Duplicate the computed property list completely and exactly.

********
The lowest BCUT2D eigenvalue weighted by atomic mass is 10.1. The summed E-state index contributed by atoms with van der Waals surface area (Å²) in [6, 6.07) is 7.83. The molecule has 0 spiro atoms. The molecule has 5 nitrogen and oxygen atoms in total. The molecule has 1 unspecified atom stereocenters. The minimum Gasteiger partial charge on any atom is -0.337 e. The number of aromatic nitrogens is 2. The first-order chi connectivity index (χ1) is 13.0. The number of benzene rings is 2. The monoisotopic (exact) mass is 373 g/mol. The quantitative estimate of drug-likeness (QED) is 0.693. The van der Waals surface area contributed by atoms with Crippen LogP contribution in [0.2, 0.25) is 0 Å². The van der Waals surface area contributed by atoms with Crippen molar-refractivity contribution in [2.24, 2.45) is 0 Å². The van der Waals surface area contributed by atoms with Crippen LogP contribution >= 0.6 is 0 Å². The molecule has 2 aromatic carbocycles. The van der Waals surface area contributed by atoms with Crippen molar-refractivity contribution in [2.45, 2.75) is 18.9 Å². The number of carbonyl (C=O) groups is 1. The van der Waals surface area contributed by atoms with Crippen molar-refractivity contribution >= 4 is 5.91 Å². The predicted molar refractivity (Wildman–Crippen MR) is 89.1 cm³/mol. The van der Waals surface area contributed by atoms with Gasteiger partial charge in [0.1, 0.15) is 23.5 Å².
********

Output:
The lowest BCUT2D eigenvalue weighted by atomic mass is 10.1. The summed E-state index contributed by atoms with van der Waals surface area (Å²) in [6, 6.07) is 7.83. The molecule has 0 spiro atoms. The molecule has 5 nitrogen and oxygen atoms in total. The molecule has 1 unspecified atom stereocenters. The minimum Gasteiger partial charge on any atom is -0.337 e. The number of aromatic nitrogens is 2. The first-order chi connectivity index (χ1) is 13.0. The number of benzene rings is 2. The monoisotopic (exact) mass is 373 g/mol. The quantitative estimate of drug-likeness (QED) is 0.693. The van der Waals surface area contributed by atoms with Crippen LogP contribution in [0.2, 0.25) is 0 Å². The van der Waals surface area contributed by atoms with Crippen molar-refractivity contribution in [2.24, 2.45) is 0 Å². The van der Waals surface area contributed by atoms with Crippen LogP contribution >= 0.6 is 0 Å². The molecule has 2 aromatic carbocycles. The van der Waals surface area contributed by atoms with Crippen molar-refractivity contribution in [2.45, 2.75) is 18.9 Å². The number of carbonyl (C=O) groups is 1. The van der Waals surface area contributed by atoms with Crippen molar-refractivity contribution >= 4 is 5.91 Å². The predicted molar refractivity (Wildman–Crippen MR) is 89.1 cm³/mol. The van der Waals surface area contributed by atoms with Gasteiger partial charge in [0.1, 0.15) is 23.5 Å².